The BBC’s new drama Ripper Street transports us to London’s East End in the late nineteenth century, six months after Jack the Ripper has struck fear into the city. But as the series reaches its halfway point, it is clear that the Ripper’s role is a minor one.
Ripper Street is more about the general corruption and sleaze that plagues the East End and those who attempt to fight it. Inspector Reid, played fantastically by Matthew Macfayden, leads the police in their battle against an assortment of perverse and wicked criminals. Brutal, gruesome and sexually violent, this programme is not for the faint hearted. Starting as it meant to go on with Reid’s closest colleague in a graphic, bare-knuckle boxing match, the first episode ended particularly grimly as the police saved a prostitute from being strangled to death in the making of snuff pornography.
Despite its grisly tone Ripper Street is exciting, fast-paced and full-on. The storylines are interesting and inventive, and whilst the race to stop the criminal underworld slicing up the city is somewhat predictable (the police always arriving just in time), the ride is nonetheless thoroughly enjoyable.
One of the triumphs of the programme is the casting of the three male leads. Matthew Macfayden – who fans will recognise from Spooks and Pride and Prejudice – offers us a multidimensional Inspector who is hard yet kind, sensible but creative – one who harbours secrets and repressed emotions which undoubtedly fuel the mysterious air (what do his scars mean and will his lost daughter ever emerge?). Macfayden is flanked by Jerome Flynn, a local East-Ender always more than willing to let his fists do the talking in his role as the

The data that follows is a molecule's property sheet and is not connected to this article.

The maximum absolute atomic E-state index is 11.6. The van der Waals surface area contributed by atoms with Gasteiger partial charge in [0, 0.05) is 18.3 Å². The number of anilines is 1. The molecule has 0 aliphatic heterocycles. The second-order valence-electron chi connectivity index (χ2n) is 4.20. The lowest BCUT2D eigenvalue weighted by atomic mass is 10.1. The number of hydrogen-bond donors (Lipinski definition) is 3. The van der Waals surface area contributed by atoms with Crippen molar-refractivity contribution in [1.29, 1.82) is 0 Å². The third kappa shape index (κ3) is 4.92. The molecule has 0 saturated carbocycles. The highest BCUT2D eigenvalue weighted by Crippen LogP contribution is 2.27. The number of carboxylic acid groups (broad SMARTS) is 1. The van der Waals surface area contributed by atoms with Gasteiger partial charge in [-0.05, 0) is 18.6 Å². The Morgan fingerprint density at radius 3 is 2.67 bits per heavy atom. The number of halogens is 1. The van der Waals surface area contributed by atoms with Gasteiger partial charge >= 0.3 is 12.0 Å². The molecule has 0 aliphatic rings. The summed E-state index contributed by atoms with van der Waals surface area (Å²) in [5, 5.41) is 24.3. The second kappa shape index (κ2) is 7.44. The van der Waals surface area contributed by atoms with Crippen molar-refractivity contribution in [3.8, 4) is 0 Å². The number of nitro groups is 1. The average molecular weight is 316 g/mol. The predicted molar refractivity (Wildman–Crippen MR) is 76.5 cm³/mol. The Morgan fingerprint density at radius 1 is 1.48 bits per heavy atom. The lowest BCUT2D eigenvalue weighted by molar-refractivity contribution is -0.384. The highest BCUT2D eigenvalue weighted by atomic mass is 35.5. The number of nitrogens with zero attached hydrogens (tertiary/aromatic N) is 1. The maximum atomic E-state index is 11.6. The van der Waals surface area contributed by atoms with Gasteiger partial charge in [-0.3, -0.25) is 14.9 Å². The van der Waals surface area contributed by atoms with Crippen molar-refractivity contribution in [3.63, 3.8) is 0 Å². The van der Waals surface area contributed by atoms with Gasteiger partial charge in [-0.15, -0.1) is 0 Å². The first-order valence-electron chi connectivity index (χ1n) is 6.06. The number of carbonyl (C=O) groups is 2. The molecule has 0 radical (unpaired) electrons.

Inspector’s tough but loyal colleague Sergeant Drake. The third leg of the tripod is the enigmatic American Captain Jackson, who Adam Rothenberg plays brilliantly as a mischievous and irresponsible but wonderfully gifted surgeon. The dynamic between these three men is part of the programme’s charm, and provides for some entertaining exchanges. In one scene, Drake accuses Jackson of being late because he was “hanging off a tarts’ tit”, to which the American retorts, “don’t knock it ‘till you’ve tried it”. A stellar performance is also given by Joseph Gilgun (This is England and Misfits) as the cruel and manipulative leader of a child gang in the second episode.
Each episode presents a new crisis and the series has dealt with a number of provocative issues including the abuse of women and children. Some scenes make for difficult watching, and the series has been criticised for both the level of violence and the claim that women feature almost exclusively as prostitutes. The fact that the writers have refused to sugar-coat the gory reality of the East End though is quite commendable.
So far we have been given some stand-out moments. Watching Reid connect the poisonings in the third episode, especially once his wife became involved, was thrilling, and the examinations carried out by Captain Jackson (often immediately after drinking sessions and sexual exploits) are always grotesquely captivating. With half the series yet to come it will be interesting to see whether Ripper Street maintains the high standards it has set itself.
Ripper Street is on BBC One on Sundays at 9pm.
words: Harry Day